Commute

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Two weeks ago, during the holiday hubbub, I had plans to meet up with a group of friends for dinner. I was on my way to the restaurant, at a full stop in bumper to bumper traffic.  It was dark outside, but white Christmas light twinkled on the bushes and wreaths with red bows adorned the streetlamps.  I had the radio turned up, and Diana Krall’s contralto voice implored me to peel her a grape.

And I thought, “I miss my commute.”

I turned down the radio and shook my head, surprised by my thought.

A little background: For the first ten years of my working life, I drove into my downtown Pittsburgh office each day, spending fifty minutes one way in the car.  About two years ago, I started a new job at an office fifteen minutes from my house.

Fifteen minutes through backroads. No stoplights, no traffic, rarely any accidents.  After ten years fighting all of this on a daily basis, the commute is bliss.  It’s hands down the best perk of my current job.  I’m fond of telling anyone who will listen that while I miss working downtown, I never miss driving downtown.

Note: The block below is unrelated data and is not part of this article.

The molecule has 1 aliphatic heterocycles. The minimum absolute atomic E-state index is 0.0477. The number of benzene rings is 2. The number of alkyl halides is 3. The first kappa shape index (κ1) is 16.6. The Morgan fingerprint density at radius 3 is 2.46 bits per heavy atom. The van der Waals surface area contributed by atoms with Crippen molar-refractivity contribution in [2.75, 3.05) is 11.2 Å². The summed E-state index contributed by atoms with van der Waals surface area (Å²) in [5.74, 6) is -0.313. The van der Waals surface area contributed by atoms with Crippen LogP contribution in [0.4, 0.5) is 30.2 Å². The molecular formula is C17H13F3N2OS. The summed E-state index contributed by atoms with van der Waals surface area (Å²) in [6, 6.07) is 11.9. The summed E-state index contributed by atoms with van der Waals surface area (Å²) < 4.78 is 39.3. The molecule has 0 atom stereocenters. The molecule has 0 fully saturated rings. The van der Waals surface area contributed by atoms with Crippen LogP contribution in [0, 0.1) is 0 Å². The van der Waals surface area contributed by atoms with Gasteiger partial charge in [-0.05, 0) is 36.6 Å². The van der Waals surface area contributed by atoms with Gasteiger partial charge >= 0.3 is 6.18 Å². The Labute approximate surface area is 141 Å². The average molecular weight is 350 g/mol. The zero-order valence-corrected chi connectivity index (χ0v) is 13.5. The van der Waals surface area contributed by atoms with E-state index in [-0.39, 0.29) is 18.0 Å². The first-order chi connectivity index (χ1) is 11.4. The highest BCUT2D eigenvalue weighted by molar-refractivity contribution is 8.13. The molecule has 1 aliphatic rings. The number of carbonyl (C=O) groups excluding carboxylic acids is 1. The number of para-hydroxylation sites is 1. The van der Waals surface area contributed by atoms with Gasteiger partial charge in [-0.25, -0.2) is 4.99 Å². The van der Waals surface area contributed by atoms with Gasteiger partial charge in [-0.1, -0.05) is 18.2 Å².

This is all true.

So why did I suddenly long for my commute?

Because there is something magical about driving alone at night. At that moment, no one in the world knew exactly where I was.  There was nothing to do wait for the car in front of me to move and listen to the music.

Not listen and cook, or listen and scrub the bathtub, or listen as I rushed out the door.

Just listen.

I heard every word, every crack of Ms. Krall’s voice, every note on the piano and the bass.

And it was a moment of perfect contentment.

So while I am happy for an extra hour every workday, I rarely find a better way to spend it than listening to good music in the dark.

And I miss that.

 

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